Age Restrictions on Social Media Services
WhatsApp have just announced a new age limit of 16 for users based in Europe. With the upcoming changes to Data Protection rules in the EU, this blog looks at what age restrictions are in place across the most popular social media services, why they exist and what our advice is for parents and young people.
Which social media services are age restricted?
WhatsApp have just announced a change to their terms and conditions for users based in Europe. Users will now need to be 16 to use WhatsApp.
Nearly all other social media services require users to be at least 13 years of age to access and use their services. This includes Facebook, Snapchat, Twitter, Instagram, Musical.ly and Skype.
Whilst there is no age restriction for watching videos on YouTube, users need to be 13 or older to have their own YouTube account (enabling them to subscribe to other channels, like videos, post comments, share their own content and flag inappropriate content).
Why do these restrictions exist?
The reason most social media services use an age limit of 13 or over is in part because of a law in the USA. The COPPA law or Children’s Online Privacy Protection Act states that any organisations or people operating online services (including social media services) are not allowed to collect the personal information of anyone under the age of 13 without parental permission.
To avoid the necessity of obtaining parental permission for any user under the age of 13, most services have instead chosen to place an age restriction of 13 to their services. They write this rule into their Terms and Conditions – which users must agree to when they initially sign up and some services may ask users to declare their age during sign up.
WhatsApp’s new age limit has been chosen in response to the new General Data Protection Regulation (GDPR) coming into effect from the 25th May 2018 and will only apply in the European region, and not elsewhere (e.g. the USA).
Users, and the parents of users, should expect to see more communications from companies and others over the coming weeks as they work to ensure that they are complying with the new General Data Protection Regulation.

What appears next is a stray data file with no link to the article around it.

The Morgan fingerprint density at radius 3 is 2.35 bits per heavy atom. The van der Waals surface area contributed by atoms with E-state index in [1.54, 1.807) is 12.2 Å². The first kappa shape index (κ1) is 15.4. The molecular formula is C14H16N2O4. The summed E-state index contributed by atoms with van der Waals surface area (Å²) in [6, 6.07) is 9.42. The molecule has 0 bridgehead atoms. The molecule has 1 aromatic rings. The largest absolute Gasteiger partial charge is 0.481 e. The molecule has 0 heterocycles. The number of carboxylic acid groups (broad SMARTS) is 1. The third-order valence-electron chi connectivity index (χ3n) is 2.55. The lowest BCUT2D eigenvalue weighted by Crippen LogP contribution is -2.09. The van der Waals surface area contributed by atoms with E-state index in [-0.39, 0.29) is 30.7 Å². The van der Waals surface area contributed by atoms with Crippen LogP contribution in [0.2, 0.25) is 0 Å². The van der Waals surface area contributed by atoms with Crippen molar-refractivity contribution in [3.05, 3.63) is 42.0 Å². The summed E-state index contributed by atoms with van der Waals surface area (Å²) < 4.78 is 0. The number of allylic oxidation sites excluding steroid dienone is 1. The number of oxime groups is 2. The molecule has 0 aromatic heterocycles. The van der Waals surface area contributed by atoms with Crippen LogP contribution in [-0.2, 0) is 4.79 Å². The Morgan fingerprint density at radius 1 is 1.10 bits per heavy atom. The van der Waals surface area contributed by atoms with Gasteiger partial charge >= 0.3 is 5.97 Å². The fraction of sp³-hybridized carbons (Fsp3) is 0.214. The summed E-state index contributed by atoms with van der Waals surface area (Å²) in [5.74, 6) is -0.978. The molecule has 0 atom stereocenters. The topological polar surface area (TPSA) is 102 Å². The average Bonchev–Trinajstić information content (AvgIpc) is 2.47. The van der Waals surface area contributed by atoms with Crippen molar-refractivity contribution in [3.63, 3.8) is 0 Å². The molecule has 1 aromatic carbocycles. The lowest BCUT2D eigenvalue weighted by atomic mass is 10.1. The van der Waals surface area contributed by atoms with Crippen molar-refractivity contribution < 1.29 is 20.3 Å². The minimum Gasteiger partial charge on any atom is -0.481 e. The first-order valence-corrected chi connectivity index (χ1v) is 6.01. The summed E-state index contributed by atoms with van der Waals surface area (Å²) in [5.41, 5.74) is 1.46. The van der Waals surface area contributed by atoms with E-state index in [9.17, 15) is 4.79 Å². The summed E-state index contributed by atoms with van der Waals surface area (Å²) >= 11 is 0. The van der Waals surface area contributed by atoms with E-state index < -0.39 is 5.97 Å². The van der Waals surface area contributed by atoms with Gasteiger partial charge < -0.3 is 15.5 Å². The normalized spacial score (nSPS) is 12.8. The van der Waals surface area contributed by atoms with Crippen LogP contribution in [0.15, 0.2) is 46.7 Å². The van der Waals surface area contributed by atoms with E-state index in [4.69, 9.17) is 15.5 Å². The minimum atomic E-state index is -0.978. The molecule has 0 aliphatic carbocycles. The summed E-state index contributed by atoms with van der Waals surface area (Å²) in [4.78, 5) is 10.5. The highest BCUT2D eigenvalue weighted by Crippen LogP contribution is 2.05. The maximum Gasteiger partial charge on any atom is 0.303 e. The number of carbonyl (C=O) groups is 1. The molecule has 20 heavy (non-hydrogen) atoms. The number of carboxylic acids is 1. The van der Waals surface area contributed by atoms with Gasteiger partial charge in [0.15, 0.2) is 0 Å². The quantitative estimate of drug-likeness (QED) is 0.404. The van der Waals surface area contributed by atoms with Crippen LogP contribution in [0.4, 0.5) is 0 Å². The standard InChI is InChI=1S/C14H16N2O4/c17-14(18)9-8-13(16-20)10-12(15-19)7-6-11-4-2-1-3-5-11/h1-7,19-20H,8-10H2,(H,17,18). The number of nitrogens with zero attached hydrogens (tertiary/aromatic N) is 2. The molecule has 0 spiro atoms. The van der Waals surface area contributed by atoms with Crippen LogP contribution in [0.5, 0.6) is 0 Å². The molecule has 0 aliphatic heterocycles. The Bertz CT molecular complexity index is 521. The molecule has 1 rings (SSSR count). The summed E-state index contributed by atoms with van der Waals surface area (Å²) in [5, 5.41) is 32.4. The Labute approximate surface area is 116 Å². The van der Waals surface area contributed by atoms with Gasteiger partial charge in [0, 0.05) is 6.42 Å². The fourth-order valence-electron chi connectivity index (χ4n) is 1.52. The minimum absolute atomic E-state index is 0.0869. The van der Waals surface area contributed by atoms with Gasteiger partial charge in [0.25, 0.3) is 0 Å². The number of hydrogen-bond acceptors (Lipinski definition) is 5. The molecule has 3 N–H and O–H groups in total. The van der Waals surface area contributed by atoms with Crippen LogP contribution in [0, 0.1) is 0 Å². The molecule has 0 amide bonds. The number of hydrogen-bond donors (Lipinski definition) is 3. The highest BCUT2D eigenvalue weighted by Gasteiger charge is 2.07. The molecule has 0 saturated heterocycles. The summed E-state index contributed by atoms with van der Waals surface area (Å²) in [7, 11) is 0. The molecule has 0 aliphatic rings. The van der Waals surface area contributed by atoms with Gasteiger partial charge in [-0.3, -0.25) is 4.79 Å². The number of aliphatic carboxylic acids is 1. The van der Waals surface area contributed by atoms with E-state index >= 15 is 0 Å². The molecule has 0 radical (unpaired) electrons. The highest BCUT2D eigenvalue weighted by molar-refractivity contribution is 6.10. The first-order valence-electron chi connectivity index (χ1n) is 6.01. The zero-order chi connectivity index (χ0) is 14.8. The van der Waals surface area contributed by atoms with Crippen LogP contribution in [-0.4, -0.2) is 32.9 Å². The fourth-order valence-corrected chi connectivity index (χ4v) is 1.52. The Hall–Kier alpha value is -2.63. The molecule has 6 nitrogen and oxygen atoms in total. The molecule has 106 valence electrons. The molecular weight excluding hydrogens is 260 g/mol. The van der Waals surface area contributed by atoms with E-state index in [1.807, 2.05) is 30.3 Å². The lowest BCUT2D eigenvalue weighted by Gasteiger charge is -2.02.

What do we advise?
Whilst COPPA and GDPR exist to protect the personal information of children, there are also other elements of social media use which may not be appropriate for young users. Our Hot Topic for parents and carers provides more detail and guidance on these risks.
Our advice with regards to age restrictions is that it’s always better to wait until the required age to join any social media service. These rules around age relate to privacy, but also are relevant to safety. Some services offer additional protection for users who are registered as under 18, and by supplying a fake age young people can potentially lose some of this protection. Young people also risk being exposed to content which is intended for older users when they use sites that are not designed for people their age.
Additionally, if a service finds out a user is underage then they may delete the user’s account and any content which has been shared.
We know that social media services are popular with young people of all ages. Parents have an important role in helping prepare their children to go online before they start to use social media platforms. Together you can look at the key things they need to know about staying safe online, critical thinking, and the safety settings that are available to them.
When looking at creating a profile online with your child, have a discussion as a family and make this decision together – talk about why they want the account and ensure that any family members using social media know what tools are available to help them stay safe. You may want to use our family agreement to support with this.
The information on age restrictions in this blog was correct at the time of publishing.